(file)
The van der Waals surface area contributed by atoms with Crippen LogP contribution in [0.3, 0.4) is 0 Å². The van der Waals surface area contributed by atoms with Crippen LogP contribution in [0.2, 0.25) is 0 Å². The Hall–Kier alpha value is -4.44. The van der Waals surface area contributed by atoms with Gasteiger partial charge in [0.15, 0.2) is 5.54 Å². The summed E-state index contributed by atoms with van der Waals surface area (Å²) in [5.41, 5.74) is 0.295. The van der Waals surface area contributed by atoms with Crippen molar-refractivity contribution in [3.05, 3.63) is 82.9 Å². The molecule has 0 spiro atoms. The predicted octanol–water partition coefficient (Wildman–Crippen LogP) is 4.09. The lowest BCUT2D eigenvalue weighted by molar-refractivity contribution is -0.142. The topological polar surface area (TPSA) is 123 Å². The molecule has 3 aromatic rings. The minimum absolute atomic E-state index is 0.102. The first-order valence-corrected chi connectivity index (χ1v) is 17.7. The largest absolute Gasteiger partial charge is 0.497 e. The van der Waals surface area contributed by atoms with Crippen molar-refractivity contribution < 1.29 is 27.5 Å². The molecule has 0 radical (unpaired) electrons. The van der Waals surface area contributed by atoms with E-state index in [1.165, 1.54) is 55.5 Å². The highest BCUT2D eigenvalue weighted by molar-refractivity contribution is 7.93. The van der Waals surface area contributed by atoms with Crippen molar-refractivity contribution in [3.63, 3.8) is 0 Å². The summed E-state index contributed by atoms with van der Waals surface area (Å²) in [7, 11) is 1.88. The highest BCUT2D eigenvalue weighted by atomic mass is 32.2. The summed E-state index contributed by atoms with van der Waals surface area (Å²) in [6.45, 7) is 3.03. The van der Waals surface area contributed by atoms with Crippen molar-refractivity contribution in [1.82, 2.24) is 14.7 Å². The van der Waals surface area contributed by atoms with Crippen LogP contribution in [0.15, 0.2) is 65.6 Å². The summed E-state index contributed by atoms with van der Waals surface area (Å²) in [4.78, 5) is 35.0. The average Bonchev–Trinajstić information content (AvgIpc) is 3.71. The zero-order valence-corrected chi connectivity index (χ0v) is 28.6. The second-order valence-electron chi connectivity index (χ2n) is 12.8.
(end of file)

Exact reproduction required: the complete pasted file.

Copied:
The van der Waals surface area contributed by atoms with Crippen LogP contribution in [0.3, 0.4) is 0 Å². The van der Waals surface area contributed by atoms with Crippen LogP contribution in [0.2, 0.25) is 0 Å². The Hall–Kier alpha value is -4.44. The van der Waals surface area contributed by atoms with Gasteiger partial charge in [0.15, 0.2) is 5.54 Å². The summed E-state index contributed by atoms with van der Waals surface area (Å²) in [5.41, 5.74) is 0.295. The van der Waals surface area contributed by atoms with Crippen molar-refractivity contribution in [3.05, 3.63) is 82.9 Å². The molecule has 0 spiro atoms. The predicted octanol–water partition coefficient (Wildman–Crippen LogP) is 4.09. The lowest BCUT2D eigenvalue weighted by molar-refractivity contribution is -0.142. The topological polar surface area (TPSA) is 123 Å². The molecule has 3 aromatic rings. The minimum absolute atomic E-state index is 0.102. The first-order valence-corrected chi connectivity index (χ1v) is 17.7. The largest absolute Gasteiger partial charge is 0.497 e. The van der Waals surface area contributed by atoms with Crippen molar-refractivity contribution < 1.29 is 27.5 Å². The molecule has 0 radical (unpaired) electrons. The van der Waals surface area contributed by atoms with E-state index in [1.165, 1.54) is 55.5 Å². The highest BCUT2D eigenvalue weighted by molar-refractivity contribution is 7.93. The van der Waals surface area contributed by atoms with Crippen molar-refractivity contribution in [3.63, 3.8) is 0 Å². The summed E-state index contributed by atoms with van der Waals surface area (Å²) in [7, 11) is 1.88. The highest BCUT2D eigenvalue weighted by atomic mass is 32.2. The summed E-state index contributed by atoms with van der Waals surface area (Å²) in [6.45, 7) is 3.03. The van der Waals surface area contributed by atoms with Crippen molar-refractivity contribution in [1.82, 2.24) is 14.7 Å². The van der Waals surface area contributed by atoms with Crippen LogP contribution in [0.15, 0.2) is 65.6 Å². The summed E-state index contributed by atoms with van der Waals surface area (Å²) in [4.78, 5) is 35.0. The average Bonchev–Trinajstić information content (AvgIpc) is 3.71. The zero-order valence-corrected chi connectivity index (χ0v) is 28.6. The second-order valence-electron chi connectivity index (χ2n) is 12.8.